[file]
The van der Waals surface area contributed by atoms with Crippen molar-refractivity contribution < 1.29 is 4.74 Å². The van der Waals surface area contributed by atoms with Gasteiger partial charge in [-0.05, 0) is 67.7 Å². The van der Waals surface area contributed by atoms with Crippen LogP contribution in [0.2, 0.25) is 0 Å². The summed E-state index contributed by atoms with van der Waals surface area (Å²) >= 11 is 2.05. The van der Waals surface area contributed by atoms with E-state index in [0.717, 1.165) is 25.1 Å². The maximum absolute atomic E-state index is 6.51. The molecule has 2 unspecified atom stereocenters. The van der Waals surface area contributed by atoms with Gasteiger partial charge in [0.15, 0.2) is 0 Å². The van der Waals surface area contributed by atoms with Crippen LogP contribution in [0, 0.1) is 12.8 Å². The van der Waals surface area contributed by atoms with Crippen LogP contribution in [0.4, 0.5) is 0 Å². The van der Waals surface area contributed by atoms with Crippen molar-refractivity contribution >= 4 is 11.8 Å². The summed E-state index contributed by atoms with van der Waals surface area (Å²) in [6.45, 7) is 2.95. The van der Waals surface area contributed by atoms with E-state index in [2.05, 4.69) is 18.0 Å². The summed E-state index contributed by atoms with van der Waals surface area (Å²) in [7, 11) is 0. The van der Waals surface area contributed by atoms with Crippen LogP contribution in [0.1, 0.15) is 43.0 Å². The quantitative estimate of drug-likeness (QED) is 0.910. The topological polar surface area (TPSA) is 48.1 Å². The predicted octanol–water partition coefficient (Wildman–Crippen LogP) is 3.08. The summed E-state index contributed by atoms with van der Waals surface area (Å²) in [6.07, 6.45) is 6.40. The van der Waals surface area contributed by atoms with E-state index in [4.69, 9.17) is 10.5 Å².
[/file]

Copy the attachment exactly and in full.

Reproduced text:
The van der Waals surface area contributed by atoms with Crippen molar-refractivity contribution < 1.29 is 4.74 Å². The van der Waals surface area contributed by atoms with Gasteiger partial charge in [-0.05, 0) is 67.7 Å². The van der Waals surface area contributed by atoms with Crippen LogP contribution in [0.2, 0.25) is 0 Å². The summed E-state index contributed by atoms with van der Waals surface area (Å²) >= 11 is 2.05. The van der Waals surface area contributed by atoms with E-state index in [0.717, 1.165) is 25.1 Å². The maximum absolute atomic E-state index is 6.51. The molecule has 2 unspecified atom stereocenters. The van der Waals surface area contributed by atoms with Gasteiger partial charge in [0.15, 0.2) is 0 Å². The van der Waals surface area contributed by atoms with Crippen LogP contribution in [0, 0.1) is 12.8 Å². The van der Waals surface area contributed by atoms with Crippen LogP contribution in [0.4, 0.5) is 0 Å². The van der Waals surface area contributed by atoms with Crippen molar-refractivity contribution >= 4 is 11.8 Å². The summed E-state index contributed by atoms with van der Waals surface area (Å²) in [6.45, 7) is 2.95. The van der Waals surface area contributed by atoms with E-state index in [2.05, 4.69) is 18.0 Å². The summed E-state index contributed by atoms with van der Waals surface area (Å²) in [7, 11) is 0. The van der Waals surface area contributed by atoms with Crippen LogP contribution in [0.1, 0.15) is 43.0 Å². The quantitative estimate of drug-likeness (QED) is 0.910. The topological polar surface area (TPSA) is 48.1 Å². The predicted octanol–water partition coefficient (Wildman–Crippen LogP) is 3.08. The summed E-state index contributed by atoms with van der Waals surface area (Å²) in [6.07, 6.45) is 6.40. The van der Waals surface area contributed by atoms with E-state index in [4.69, 9.17) is 10.5 Å².